guestrooms as well as the maintenance department’s schedule regarding repair work must be
taken into account

Tasks that would usually be placed on a deep cleaning schedule are:
Washing of tiles in all guestroom bathrooms, public bathrooms, bathrooms in the pool area.
Polishing of hand rails, door handles etc.
Shampooing of carpets, on stairs, in guestrooms, in entrance halls, lounges,bar areas, meeting rooms.
Washing of windows in guestrooms, entrance halls, reception areas, pool areas.
Cleaning of light fittings, overhead fans, air-conditioning units, hand rails.

How to plan and organize Performance Standards

Performance standards state not only what must be done; they also describe in detail how the job must be done, so that employees carry out their cleaning tasks in a consistent manner. The keys to consistency are the performance standards which the executive housekeeper develops, communicates, and manages.

Consensus among the housekeeping staff can be achieved by having individuals who perform the tasks contribute to the standards that are eventually implemented. Performance standards are communicated through ongoing training programs. Managing standards means ensuring conformity to standards by regular inspection.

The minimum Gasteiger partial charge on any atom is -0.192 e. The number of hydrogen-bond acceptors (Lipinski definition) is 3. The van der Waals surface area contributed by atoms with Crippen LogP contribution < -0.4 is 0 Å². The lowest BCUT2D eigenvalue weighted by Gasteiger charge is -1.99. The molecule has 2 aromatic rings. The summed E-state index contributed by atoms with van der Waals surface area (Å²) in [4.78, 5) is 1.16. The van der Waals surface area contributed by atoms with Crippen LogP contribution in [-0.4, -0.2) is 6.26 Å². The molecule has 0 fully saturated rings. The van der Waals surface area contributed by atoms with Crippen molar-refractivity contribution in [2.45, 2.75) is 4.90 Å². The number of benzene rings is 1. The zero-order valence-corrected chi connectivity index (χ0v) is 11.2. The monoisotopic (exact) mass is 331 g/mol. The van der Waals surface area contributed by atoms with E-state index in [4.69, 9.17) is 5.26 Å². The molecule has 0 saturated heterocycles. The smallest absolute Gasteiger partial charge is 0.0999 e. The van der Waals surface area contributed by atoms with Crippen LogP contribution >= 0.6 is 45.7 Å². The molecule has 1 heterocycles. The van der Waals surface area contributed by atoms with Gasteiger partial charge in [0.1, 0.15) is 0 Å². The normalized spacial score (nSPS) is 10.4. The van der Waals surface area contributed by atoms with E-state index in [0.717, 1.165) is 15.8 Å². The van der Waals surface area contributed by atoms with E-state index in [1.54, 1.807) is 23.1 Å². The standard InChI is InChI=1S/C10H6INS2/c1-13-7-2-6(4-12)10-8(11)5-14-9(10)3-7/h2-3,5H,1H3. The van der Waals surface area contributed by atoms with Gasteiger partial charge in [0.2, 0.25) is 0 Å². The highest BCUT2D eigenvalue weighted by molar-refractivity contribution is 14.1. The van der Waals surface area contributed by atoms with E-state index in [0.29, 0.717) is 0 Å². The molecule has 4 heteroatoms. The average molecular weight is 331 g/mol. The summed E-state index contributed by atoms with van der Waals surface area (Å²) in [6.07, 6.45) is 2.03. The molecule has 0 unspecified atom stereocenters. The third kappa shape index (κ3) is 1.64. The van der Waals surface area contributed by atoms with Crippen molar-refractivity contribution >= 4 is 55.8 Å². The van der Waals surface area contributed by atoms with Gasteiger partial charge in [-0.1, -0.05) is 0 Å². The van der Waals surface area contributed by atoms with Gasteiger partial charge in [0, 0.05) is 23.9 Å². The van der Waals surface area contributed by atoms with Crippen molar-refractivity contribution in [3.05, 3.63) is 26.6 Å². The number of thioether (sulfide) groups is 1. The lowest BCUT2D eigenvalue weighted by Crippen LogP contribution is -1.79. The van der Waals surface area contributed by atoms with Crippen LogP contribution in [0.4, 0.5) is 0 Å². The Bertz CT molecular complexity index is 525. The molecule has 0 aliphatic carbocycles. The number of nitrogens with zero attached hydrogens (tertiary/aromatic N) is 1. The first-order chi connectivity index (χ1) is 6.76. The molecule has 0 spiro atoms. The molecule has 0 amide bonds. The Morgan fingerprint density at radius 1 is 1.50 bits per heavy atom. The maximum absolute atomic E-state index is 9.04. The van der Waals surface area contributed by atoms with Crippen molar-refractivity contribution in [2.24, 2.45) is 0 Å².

Daily inspections and periodic performance evaluations should be followed up with specific on-the-job coaching and retraining.

How to Plan and Organize Productivity Standards

Productivity standards determine the acceptable quantity of work to be done by employees. The question to be asked is
“How long should it take for a housekeeping employee to perform an assigned task according to the department’s performance standard?”

Productivity standards will be determined by the amount of staff in the housekeeping department in keeping with the limitations established by the property’s operating budget. Since the duties of room attendants vary widely among various properties the productivity standards for room attendants will also vary.